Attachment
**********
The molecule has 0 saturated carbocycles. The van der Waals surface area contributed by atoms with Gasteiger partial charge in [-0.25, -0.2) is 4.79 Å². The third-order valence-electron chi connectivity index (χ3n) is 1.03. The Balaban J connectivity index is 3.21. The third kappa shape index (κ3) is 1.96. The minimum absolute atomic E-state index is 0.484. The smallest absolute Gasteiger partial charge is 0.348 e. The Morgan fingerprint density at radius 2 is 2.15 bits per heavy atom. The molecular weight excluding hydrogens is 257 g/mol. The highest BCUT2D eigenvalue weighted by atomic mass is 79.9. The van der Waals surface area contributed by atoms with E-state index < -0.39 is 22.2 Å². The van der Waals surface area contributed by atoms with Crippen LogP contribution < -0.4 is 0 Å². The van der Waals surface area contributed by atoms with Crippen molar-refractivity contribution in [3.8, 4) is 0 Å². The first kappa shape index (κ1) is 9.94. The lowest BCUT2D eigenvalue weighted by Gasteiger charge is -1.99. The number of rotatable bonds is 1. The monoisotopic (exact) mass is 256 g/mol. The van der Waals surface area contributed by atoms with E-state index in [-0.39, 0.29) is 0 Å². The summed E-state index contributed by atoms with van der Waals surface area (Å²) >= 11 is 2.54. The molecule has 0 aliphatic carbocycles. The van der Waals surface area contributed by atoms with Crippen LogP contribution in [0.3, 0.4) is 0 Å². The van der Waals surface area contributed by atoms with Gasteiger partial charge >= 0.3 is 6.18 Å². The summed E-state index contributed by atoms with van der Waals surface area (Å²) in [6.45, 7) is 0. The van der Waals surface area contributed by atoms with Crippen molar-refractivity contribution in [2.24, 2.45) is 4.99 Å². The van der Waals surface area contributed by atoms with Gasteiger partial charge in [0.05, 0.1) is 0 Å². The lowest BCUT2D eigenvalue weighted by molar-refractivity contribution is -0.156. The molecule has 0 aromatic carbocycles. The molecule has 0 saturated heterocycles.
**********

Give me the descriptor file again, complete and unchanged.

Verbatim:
The molecule has 0 saturated carbocycles. The van der Waals surface area contributed by atoms with Gasteiger partial charge in [-0.25, -0.2) is 4.79 Å². The third-order valence-electron chi connectivity index (χ3n) is 1.03. The Balaban J connectivity index is 3.21. The third kappa shape index (κ3) is 1.96. The minimum absolute atomic E-state index is 0.484. The smallest absolute Gasteiger partial charge is 0.348 e. The Morgan fingerprint density at radius 2 is 2.15 bits per heavy atom. The molecular weight excluding hydrogens is 257 g/mol. The highest BCUT2D eigenvalue weighted by atomic mass is 79.9. The van der Waals surface area contributed by atoms with E-state index < -0.39 is 22.2 Å². The van der Waals surface area contributed by atoms with Crippen LogP contribution < -0.4 is 0 Å². The van der Waals surface area contributed by atoms with Crippen molar-refractivity contribution in [3.8, 4) is 0 Å². The first kappa shape index (κ1) is 9.94. The lowest BCUT2D eigenvalue weighted by Gasteiger charge is -1.99. The number of rotatable bonds is 1. The monoisotopic (exact) mass is 256 g/mol. The van der Waals surface area contributed by atoms with E-state index in [-0.39, 0.29) is 0 Å². The summed E-state index contributed by atoms with van der Waals surface area (Å²) >= 11 is 2.54. The molecule has 0 aliphatic carbocycles. The van der Waals surface area contributed by atoms with Crippen LogP contribution in [0.3, 0.4) is 0 Å². The van der Waals surface area contributed by atoms with Gasteiger partial charge >= 0.3 is 6.18 Å². The summed E-state index contributed by atoms with van der Waals surface area (Å²) in [6.45, 7) is 0. The van der Waals surface area contributed by atoms with Crippen molar-refractivity contribution in [2.24, 2.45) is 4.99 Å². The van der Waals surface area contributed by atoms with Gasteiger partial charge in [0.05, 0.1) is 0 Å². The lowest BCUT2D eigenvalue weighted by molar-refractivity contribution is -0.156. The molecule has 0 aromatic carbocycles. The molecule has 0 saturated heterocycles.